ET GBS 2023: Global business leaders express optimism for India’s growth amid geopolitical headwinds

The world economy in the last few decades has been fuelled by globalisation, but the current state indicates a shift away from this trend. With geopolitical frictions, trade tensions, and even natural calamities becoming more frequent, is the world retreating from globalization? What role will India play in this scenario?

The panel “Negotiating Global Headwinds”, held at The Economic Times Global Business Summit, presented the perfect stage for eminent CEOs to come together and answer these questions. The panel, moderated by economist and political analyst Ajit Ranade, featured CEOs from world-leading companies.

Despite the global headwinds, the panel showed unanimous optimism for India’s growth potential. A young and resilient population, burgeoning infrastructure, and significant growth in digitization, sustainability, and energy are all representative of a promising future.

Ben Driggs, President & CEO of Global High Growth Regions at Honeywell, highlighted that all four of Honeywell’s businesses in India are doing well, and the growth in the aviation sector is phenomenal. This sector will single-handedly generate a lot of employment in the country.

Jonathan Yap, CEO (Lifted Funds) at CapitaLand Investment, expressed similar optimism about employment, noting that the majority of India’s population is under the age of 35, and India could be a labour supplier to the rest of the world.He added that India’s population is resilient, and a period of consolidation will be followed by a set of creative solutions to deal with these headwinds.

“Uncertainty is an opportunity, particularly for India,”  Bob Moritz, Global Chairman of PwC, reaffirmed. He further highlighted that globalisation is not declining, it’s simply rewiring. In light of this, quick decision-making and data utilisation will be necessary for any country to navigate challenges and maintain growth.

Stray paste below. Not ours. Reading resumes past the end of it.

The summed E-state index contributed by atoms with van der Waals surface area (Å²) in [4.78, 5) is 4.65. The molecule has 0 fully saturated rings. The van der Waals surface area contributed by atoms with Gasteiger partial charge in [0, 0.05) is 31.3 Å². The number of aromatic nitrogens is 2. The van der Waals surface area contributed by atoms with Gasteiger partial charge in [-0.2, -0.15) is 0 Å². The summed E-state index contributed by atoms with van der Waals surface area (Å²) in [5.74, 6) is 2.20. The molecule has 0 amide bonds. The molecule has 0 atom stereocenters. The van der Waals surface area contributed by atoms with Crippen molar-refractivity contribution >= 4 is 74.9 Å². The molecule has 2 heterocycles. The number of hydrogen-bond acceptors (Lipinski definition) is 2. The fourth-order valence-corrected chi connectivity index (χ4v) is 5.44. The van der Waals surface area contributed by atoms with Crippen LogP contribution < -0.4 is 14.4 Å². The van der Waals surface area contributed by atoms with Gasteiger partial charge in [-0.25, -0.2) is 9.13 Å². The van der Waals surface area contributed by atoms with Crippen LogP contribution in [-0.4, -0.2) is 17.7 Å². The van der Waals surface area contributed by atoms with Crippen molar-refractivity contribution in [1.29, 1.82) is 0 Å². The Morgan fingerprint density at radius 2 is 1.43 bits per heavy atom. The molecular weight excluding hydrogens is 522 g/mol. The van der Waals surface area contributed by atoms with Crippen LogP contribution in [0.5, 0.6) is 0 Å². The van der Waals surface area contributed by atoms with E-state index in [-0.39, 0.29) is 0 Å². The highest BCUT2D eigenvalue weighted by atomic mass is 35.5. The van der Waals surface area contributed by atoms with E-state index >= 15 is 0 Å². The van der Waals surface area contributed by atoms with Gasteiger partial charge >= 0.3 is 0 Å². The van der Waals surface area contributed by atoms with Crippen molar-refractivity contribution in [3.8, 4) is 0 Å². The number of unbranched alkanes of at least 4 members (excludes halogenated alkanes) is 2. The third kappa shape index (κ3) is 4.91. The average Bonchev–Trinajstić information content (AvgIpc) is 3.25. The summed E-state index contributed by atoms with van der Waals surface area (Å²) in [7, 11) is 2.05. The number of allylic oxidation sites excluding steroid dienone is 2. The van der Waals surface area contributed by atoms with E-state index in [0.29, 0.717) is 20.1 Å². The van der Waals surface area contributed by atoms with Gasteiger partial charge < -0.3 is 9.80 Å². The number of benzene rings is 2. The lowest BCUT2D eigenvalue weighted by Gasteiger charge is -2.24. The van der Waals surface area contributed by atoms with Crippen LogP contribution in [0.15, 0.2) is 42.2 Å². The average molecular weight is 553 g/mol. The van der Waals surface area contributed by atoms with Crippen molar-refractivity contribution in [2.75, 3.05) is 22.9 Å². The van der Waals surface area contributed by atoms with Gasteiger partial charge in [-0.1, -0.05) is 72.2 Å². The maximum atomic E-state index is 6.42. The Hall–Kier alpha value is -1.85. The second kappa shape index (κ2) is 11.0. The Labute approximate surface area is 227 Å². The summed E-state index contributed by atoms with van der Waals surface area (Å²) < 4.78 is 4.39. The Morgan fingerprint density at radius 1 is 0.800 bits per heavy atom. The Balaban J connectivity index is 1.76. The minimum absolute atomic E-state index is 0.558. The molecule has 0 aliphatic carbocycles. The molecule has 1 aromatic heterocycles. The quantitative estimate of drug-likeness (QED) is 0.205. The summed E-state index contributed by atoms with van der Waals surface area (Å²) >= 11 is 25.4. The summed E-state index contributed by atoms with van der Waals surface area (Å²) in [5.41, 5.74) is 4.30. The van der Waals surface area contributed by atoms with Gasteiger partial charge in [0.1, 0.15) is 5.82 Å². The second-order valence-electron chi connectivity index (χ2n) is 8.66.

Hans-Paul Bürkner, Global Chair Emeritus, BCG, emphasised that the trajectory of globalisation has never been a smooth upward trend. It has seen its ups and downs, and one must not be alarmed by a temporary downward trend. Considering frequent supply chain disruptions, economic stability requires a reduction in heavy reliance on a single trade partner. “It is important that countries continuously reevaluate opportunities and risks,” he added. Since trade flows will experience a major shift, it’s a significant opportunity for India to rise to the occasion.

Jean-Pascal Tricoire, Chairman & CEO of Schneider Electric, agreed that one-size-fits-all is not the approach to globalisation anymore. Different parts of the world are competing for resources, and we’re entering a phase of transition. We’re going from a brown to a green economy, from a physical to a digital economy, and it’s only normal for the global economy to react to this transition. He highlighted the need for self-reliance by saying that countries need to shift their approach from being “global for global” to being “local first.”

Suneeta Reddy, Managing Director of Apollo Hospitals Group, reiterated the transition into a digital economy and emphasised that technology will have a huge role to play in enabling “frugal innovations.” Such innovations will improve the accessibility and affordability of healthcare in India and empower the country to become a pharmacy for the world.

All the panellists proudly claimed to have recruited a large pool of talent from India, with the intention of increasing these numbers in the upcoming years. With significant amounts of investment being poured into the country, India’s future is certainly bright.

Disclaimer: The views expressed in this article are those of the author and do not necessarily reflect the views of the Economic Times – ET Edge Insights, its management, or its members

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